medications

Taking Ritalin to study may change brain chemistry

For young people who don’t have ADHD, recreationally taking Ritalin may lead to changes in brain chemistry associated with risk-taking behavior, sleep disruption, and other undesirable effects, a new study suggests.

Ritalin, the brand name for methylphenidate, a central nervous system stimulant used to treat ADHD (attention deficit hyperactivity disorder), is a growing problem among college students who use it without a prescription as a so-called “study enhancer.” The drug works by increasing the concentration of certain neurotransmitters in the brain that control reasoning, problem solving, and other behaviors.

“Although Ritalin’s effectiveness in treating ADHD is well-documented, few studies have looked at the drug’s effect on non-prescribed illicit use,” says Panayotis (Peter) Thanos, senior research scientist at the Research Institute on Addictions at the University at Buffalo. “We wanted to explore the effects of this stimulant drug on the brain, behavior, and development on non-ADHD subjects.”

Recent studies put college students’ nonprescription use of stimulant drugs (Ritalin and amphetamines such as Adderall and Dexedrine) at rates anywhere between 14 and 38 percent, depending on the type of college and age of student. The common belief is that these drugs can help students to focus and concentrate when studying and perform better on tests. Alarmingly, these drugs are finding their way into high schools, as well, for the same reasons.

Thanos’ team looked at changes in the brains of rats who received regular doses of methylphenidate during what would be equivalent to adolescence in humans, a time of significant brain growth and development.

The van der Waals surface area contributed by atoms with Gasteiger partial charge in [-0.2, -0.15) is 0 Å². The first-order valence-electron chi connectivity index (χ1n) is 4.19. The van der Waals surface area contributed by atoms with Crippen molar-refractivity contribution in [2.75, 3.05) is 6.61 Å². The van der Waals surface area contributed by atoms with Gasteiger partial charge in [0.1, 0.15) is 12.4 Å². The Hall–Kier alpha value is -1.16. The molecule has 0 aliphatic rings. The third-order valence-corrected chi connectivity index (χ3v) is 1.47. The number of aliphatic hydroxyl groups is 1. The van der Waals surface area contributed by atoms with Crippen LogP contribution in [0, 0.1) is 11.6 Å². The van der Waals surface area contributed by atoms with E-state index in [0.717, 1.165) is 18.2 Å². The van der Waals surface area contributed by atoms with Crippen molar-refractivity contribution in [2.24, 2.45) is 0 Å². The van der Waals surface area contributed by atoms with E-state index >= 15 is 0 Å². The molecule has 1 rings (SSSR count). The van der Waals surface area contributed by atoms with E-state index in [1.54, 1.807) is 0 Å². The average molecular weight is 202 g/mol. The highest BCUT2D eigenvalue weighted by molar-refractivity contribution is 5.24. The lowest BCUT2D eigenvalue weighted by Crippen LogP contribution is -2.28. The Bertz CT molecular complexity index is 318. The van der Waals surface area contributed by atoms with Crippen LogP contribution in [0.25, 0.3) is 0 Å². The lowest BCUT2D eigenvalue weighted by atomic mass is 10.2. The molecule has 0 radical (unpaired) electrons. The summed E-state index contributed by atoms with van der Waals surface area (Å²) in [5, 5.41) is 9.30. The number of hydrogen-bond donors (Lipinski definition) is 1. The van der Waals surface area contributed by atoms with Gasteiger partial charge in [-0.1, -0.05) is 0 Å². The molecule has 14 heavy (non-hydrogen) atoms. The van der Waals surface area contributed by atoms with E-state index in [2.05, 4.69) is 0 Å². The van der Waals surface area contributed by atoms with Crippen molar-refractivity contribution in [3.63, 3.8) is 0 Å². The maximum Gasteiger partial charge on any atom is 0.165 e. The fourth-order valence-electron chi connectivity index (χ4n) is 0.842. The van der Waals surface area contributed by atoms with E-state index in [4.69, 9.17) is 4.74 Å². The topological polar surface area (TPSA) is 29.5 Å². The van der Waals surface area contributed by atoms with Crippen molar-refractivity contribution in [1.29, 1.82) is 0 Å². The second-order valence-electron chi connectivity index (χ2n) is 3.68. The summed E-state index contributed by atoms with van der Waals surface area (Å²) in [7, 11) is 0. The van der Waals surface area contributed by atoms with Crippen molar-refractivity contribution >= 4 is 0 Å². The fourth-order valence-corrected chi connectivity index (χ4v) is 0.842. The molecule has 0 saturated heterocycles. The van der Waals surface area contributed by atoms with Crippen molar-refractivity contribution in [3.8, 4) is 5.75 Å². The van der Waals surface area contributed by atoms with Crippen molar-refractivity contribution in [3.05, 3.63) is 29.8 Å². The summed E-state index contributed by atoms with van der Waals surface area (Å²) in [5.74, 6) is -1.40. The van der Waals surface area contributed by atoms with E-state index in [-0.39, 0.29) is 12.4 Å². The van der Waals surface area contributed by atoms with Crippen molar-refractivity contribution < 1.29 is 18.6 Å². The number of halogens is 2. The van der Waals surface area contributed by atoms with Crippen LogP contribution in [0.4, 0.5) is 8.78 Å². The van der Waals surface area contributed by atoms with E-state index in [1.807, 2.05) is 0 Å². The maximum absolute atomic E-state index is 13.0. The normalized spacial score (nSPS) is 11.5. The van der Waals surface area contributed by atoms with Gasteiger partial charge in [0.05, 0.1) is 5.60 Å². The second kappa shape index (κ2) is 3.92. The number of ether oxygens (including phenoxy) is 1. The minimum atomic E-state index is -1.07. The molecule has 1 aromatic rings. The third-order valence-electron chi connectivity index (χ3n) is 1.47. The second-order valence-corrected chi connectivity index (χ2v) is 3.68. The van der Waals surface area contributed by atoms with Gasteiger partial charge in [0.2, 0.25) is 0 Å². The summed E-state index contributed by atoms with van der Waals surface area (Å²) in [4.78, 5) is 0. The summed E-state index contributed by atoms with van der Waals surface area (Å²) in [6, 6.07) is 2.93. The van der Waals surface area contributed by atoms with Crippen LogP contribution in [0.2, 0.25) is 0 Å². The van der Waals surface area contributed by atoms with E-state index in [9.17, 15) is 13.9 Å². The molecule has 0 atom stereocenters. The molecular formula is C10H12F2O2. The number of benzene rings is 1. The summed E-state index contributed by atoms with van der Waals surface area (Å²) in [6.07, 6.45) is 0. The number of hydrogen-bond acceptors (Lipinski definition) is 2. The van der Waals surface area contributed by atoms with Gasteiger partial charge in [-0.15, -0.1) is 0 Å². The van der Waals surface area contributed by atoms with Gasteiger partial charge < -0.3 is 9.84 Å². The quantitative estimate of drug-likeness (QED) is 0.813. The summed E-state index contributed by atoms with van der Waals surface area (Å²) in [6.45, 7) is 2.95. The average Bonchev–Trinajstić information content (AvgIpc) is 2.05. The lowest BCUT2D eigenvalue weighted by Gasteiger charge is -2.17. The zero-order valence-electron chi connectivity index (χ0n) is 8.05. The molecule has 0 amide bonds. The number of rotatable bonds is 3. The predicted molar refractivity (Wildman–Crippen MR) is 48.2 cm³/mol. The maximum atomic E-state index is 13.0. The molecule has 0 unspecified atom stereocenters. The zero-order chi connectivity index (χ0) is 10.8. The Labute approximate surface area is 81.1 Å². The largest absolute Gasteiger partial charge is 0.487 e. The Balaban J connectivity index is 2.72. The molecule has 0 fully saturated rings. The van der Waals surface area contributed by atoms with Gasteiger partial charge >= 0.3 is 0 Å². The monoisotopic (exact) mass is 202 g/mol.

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“We saw changes in the brain chemistry in ways that are known to have an impact on the reward pathway, locomotor activity, and other behaviors, as well as effects on body weight,” Thanos says.

“These changes in brain chemistry were associated with serious concerns such as risk-taking behaviors, disruptions in the sleep/wake cycle, and problematic weight loss, as well as resulting in increased activity and anti-anxiety and antidepressive effects.”

Further research indicated that female subjects were more sensitive to the behavioral effects of methylphenidate than the males.

Thanos hopes that studying the effects of methylphenidate on those without ADHD may lead to a greater understanding of how the drug works on the brain and behavior, and can help researchers understand the impact of the drug on young people throughout development.

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“Understanding more about the effects of methylphenidate is also important as people with ADHD show greater risk to be diagnosed with a drug dependency problem,” Thanos says. “In addition, this study highlights the potential long-range risks college students take in using Ritalin for a quick study boost.”

This research appeared in the Journal of Neural Transmission in May and in Frontiers in Behavioral Neuroscience in March.

The New York State Research Foundation and the National Institute of Child Health & Human Development of the National Institutes of Health funded Thanos’ research. Coauthors are David Komatsu of Stony Brook University and Michael Hadjiargyrou of the New York Institute of Technology.

Source: University at Buffalo

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